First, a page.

As mentioned a few weeks ago I had removed the remains of the mudshield from under the wing of the driver’s side. I had painted the replacement part and it had been hanging from a hook in the shed. As I banged my head on this sharp panel yet again I decided to fit it. This might allow my bald shiny head to heal a bit. I had noticed that the drummer hadn’t done his normal ‘polish the bass player’s head’ visual-joke for a couple of weeks. I guess he didn’t fancy touching it, what with being covered in scabs.
It was a lovely day for a late September Sunday and I knew this was a five minute job…
I laid on the lawn, rolled over and dropped into the gulley and offered the panel up. I then noticed that although I’d repaired the inner wing to accept the fixing bolts I had completely overlooked the bracket inside the top of the outer wing. This had almost disappeared.
So after an expletive or two I went to the shed and found an old sill from which I hastily snipped out a repair panel and pop-riveted it rather crudely in place. I managed to get two rivets into what was left of the old bracket, and one into the inner wing section. This wasn’t quite sturdy enough so I had to put one through the top of the wing, but ensured that it would be covered by the bonnet when closed:
I bolted the panel in and fitted some thick rubber squares between it and the footwell to allow rainwater to get away.
Laying in this small gap between the lawn and the wheel is not pleasant so I was just glad to get out. If this panel is upside-down or inside-out I don’t care. The bolts are rather long as they are compressing the rubber. I will do a better job once I can move the vehicle again. The drive is too narrow to enjoy access to both sides.
Bonnet rest strip
I ordered a new strip to complete the front panel job a while back. When I removed it from its blue plastic bag today I could only laugh. It looked nothing like the manly canvas-coloured one pictured on the web site, and reminded me of sewing component in a PE bag that my mother made for me when I was 6 or 7. This in turn reminded me of the black plimsolls inside that bore the ‘Empire Made’ rubber diamond label on the sole. That was as ‘designer’ as it got in those days. This reminded me of how crap I was at PE. Funny how my head works now, remembering useless moments from 50 years ago. Maybe it’s caused by the repeated blows of panels hanging in the shed?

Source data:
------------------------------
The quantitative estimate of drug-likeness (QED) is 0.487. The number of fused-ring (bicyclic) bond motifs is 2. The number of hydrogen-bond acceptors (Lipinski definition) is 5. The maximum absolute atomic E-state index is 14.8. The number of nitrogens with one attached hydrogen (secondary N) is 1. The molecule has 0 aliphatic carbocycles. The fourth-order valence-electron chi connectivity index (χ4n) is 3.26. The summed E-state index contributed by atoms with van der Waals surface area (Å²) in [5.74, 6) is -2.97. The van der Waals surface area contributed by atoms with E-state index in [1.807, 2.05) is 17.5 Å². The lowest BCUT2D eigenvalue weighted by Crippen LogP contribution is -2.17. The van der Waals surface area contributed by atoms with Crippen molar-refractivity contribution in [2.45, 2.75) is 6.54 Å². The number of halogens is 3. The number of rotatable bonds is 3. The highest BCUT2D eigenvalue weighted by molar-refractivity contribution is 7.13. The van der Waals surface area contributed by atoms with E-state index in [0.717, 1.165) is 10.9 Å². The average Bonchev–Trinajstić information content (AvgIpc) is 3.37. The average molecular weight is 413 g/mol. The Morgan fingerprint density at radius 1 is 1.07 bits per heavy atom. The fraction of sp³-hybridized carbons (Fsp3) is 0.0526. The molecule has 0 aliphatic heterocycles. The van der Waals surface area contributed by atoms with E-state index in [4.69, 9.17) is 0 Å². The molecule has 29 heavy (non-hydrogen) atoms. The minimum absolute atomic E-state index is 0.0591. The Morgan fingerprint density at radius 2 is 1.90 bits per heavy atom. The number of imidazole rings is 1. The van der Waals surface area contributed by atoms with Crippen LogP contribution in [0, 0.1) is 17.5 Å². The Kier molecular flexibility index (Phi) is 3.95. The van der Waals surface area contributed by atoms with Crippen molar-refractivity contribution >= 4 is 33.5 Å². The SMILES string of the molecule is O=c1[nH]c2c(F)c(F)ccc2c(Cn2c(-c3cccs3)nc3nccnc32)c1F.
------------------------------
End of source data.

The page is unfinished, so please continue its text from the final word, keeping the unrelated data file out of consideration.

So I decided to use a length of sealing rubber that had been intended for the windscreen. I fixed this in place with some rubbery-plastic push-in rivets and contact adhesive. When I get to the windscreen I will doubtless be looking everywhere for this seal.
This seems to work OK and may even quieten rattles. The increased thickness meant that the striker didn’t engage in the catch so I set about adjusting the striker depth. Someone had obviously had problems here before as it was shimmed out with many washers:
I removed these and after soaking with Plus Gas I was able to adjust the depth of the striker so that the bonnet (or what’s left of it) closes perfectly.
There was then a lengthy interlude for dinner, a trip to B&Q and some gardening jobs, but I did return early evening to start on rewiring the front of the vehicle. I will write that up in a day or two. In spite of not getting much done, it was a lovely day to get some fresh air and catch up with passing neighbours.
Thanks for reading my meagre post!